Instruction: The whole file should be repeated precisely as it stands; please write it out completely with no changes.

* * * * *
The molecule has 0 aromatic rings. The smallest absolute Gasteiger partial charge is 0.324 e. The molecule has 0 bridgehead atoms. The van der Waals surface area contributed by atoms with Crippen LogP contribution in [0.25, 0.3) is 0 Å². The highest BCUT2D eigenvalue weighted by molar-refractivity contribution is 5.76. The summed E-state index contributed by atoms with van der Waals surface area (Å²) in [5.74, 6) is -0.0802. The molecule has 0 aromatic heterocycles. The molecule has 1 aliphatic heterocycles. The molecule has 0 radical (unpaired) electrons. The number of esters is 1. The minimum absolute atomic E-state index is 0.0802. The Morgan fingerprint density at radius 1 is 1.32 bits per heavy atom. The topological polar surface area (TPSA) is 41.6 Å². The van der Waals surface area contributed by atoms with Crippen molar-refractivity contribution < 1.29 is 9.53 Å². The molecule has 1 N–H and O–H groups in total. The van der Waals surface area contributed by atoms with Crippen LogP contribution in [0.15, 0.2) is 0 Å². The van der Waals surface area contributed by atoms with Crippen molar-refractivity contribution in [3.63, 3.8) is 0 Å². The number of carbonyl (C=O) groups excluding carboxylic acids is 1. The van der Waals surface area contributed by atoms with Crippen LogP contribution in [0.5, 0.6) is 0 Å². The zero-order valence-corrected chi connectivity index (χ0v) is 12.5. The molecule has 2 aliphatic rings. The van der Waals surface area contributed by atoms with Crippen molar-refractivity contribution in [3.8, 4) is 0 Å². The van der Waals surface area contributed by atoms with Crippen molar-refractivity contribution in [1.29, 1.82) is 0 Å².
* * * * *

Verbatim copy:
The molecule has 0 aromatic rings. The smallest absolute Gasteiger partial charge is 0.324 e. The molecule has 0 bridgehead atoms. The van der Waals surface area contributed by atoms with Crippen LogP contribution in [0.25, 0.3) is 0 Å². The highest BCUT2D eigenvalue weighted by molar-refractivity contribution is 5.76. The summed E-state index contributed by atoms with van der Waals surface area (Å²) in [5.74, 6) is -0.0802. The molecule has 0 aromatic heterocycles. The molecule has 1 aliphatic heterocycles. The molecule has 0 radical (unpaired) electrons. The number of esters is 1. The minimum absolute atomic E-state index is 0.0802. The Morgan fingerprint density at radius 1 is 1.32 bits per heavy atom. The topological polar surface area (TPSA) is 41.6 Å². The van der Waals surface area contributed by atoms with Crippen molar-refractivity contribution < 1.29 is 9.53 Å². The molecule has 1 N–H and O–H groups in total. The van der Waals surface area contributed by atoms with Crippen LogP contribution in [0.15, 0.2) is 0 Å². The van der Waals surface area contributed by atoms with Crippen molar-refractivity contribution in [3.63, 3.8) is 0 Å². The number of carbonyl (C=O) groups excluding carboxylic acids is 1. The van der Waals surface area contributed by atoms with Crippen LogP contribution in [0.5, 0.6) is 0 Å². The zero-order valence-corrected chi connectivity index (χ0v) is 12.5. The molecule has 2 aliphatic rings. The van der Waals surface area contributed by atoms with Crippen molar-refractivity contribution in [3.8, 4) is 0 Å². The van der Waals surface area contributed by atoms with Crippen molar-refractivity contribution in [1.29, 1.82) is 0 Å².